A field guide to living an intentional, creative and fun life — with children.

Tag Archives: Type A parenting

Photo Credit: Hillary Stein on Flickr

Let’s just assume you are a tad controlling.

You’re not but let’s pretend you are, for this story’s sake.

Now what?

Do we sit around twiddling our thumbs, wondering what ‘s next?

Because that’s what it kind of feels like, right? Like if we don’t fill the void with stuff, there will be nothing left to do, nothing left to hang on to.

Loosen your grip.

Photo Credit: Gabork on Flickr

Despite the fact that being a Type A personality is perhaps my worst and, possibly best, trait, I do believe that it’s best to power down the control button at various points each day.

Baby steps, people. We spend every waking minute making sure the kids are OK, that the house is OK, that the job is OK that we live on autopilot with our feet pressed to the pedals.

Photo Credit: cvogle on Flickr

Here’s some baby steps to letting go:

LET THEM DO IT:  The milk WILL spill. The toothpaste lid will get lost. The bed will still be messy after it’s made. The outfits will NOT be perfect. The cheese will miss the pizza dough. The mail may fly down the street and you have to chase after it. But let them do it anyway. Again and again. Release your control on how things get done and just honor the fact that they WANT to help and do their part.

LOWER EXPECTATIONS: Sure you will get it right the first time. Your way is the best way. You like things the way you like them. But others can do it, too. And they should. They’ll never do it like you but as long as you relish that someone else is taking care of it and being responsible, you can sit back and relax. Eventually, you may even delegate it the first time.

BITE YOUR TONGUE: I have a way with letting people know if they mess up. I never mean things as harshly as they come out of my mouth. I’ve learned, though, that if you are willing to let someone else make breakfast, dinner or drive the car then you MUST be willing to let them do it their way. And their way will be OK.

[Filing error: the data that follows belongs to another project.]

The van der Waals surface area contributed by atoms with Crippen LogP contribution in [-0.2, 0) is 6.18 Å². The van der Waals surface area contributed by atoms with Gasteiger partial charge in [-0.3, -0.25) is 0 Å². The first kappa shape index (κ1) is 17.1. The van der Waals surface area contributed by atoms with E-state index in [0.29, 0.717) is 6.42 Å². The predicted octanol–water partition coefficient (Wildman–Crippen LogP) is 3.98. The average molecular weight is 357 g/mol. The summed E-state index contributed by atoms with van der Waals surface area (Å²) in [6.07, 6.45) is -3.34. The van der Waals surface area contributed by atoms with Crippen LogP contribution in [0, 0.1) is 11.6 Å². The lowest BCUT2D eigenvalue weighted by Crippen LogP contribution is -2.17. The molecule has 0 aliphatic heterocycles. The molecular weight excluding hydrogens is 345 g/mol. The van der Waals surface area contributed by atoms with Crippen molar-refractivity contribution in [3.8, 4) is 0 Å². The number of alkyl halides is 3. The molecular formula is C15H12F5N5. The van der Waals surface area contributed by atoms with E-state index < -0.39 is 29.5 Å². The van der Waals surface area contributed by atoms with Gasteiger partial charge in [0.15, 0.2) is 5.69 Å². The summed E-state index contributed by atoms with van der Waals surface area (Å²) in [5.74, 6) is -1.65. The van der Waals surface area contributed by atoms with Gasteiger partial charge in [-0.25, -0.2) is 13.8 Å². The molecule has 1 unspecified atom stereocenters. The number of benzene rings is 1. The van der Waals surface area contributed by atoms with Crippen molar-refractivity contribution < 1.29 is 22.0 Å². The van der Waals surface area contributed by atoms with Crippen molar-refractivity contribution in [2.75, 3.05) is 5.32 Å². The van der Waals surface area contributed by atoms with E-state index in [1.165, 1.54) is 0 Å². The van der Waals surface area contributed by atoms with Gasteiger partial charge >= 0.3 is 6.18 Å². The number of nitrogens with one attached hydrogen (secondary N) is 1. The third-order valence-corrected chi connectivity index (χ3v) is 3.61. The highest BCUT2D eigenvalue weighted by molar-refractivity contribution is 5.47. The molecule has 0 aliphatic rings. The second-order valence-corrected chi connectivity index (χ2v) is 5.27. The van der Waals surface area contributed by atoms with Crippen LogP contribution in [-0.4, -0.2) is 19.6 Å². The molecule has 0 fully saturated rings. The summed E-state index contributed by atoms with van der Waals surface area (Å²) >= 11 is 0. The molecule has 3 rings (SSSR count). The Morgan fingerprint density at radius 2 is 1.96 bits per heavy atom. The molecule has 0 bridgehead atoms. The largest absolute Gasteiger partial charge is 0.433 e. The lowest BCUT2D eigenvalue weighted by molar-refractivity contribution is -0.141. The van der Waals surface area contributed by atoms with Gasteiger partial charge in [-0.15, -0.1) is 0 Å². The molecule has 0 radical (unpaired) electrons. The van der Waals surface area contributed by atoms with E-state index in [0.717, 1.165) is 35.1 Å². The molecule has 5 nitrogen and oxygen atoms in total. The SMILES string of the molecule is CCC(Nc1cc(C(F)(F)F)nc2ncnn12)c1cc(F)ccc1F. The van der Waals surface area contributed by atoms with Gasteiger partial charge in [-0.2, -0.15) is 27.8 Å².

OPT OUT: There will be things you will not get to do. Places you will not go. People you will not see. Projects that will not get done {not right now anyway}. All because you decided to let go, to opt out, to let your spouse handle it. There will be more adventures to do some day. There will be other fundraisers and school events. There will be other big causes to get behind. If you need to stay home and lay in bed all day and watch movies or read magazines, that’s what you need to do. If you must, recreate the missed experience another day.

BANISH GUILT: Seriously, release those obligations and demands that you place so heavily on your own shoulders. No one has put them there but you. And, if someone has put them there, take charge of your life and assess the things that matter most today. Send this post to them. What’s more important? Time with the kids or time spent folding piles and piles of perfectly folded laundry? Extra time at the office or getting home to see the kiddo play soccer?

ACCEPT FAILURES: If you let go and things fall out of place, it’s OK. If you let go and things don’t turn out the way you wanted them to, it’s OK. If you let go and life twists and turns in other directions, it’s OK. Be at peace with whatever comes because whatever it is is your life, it’s your story and it will be beautiful no matter what happens.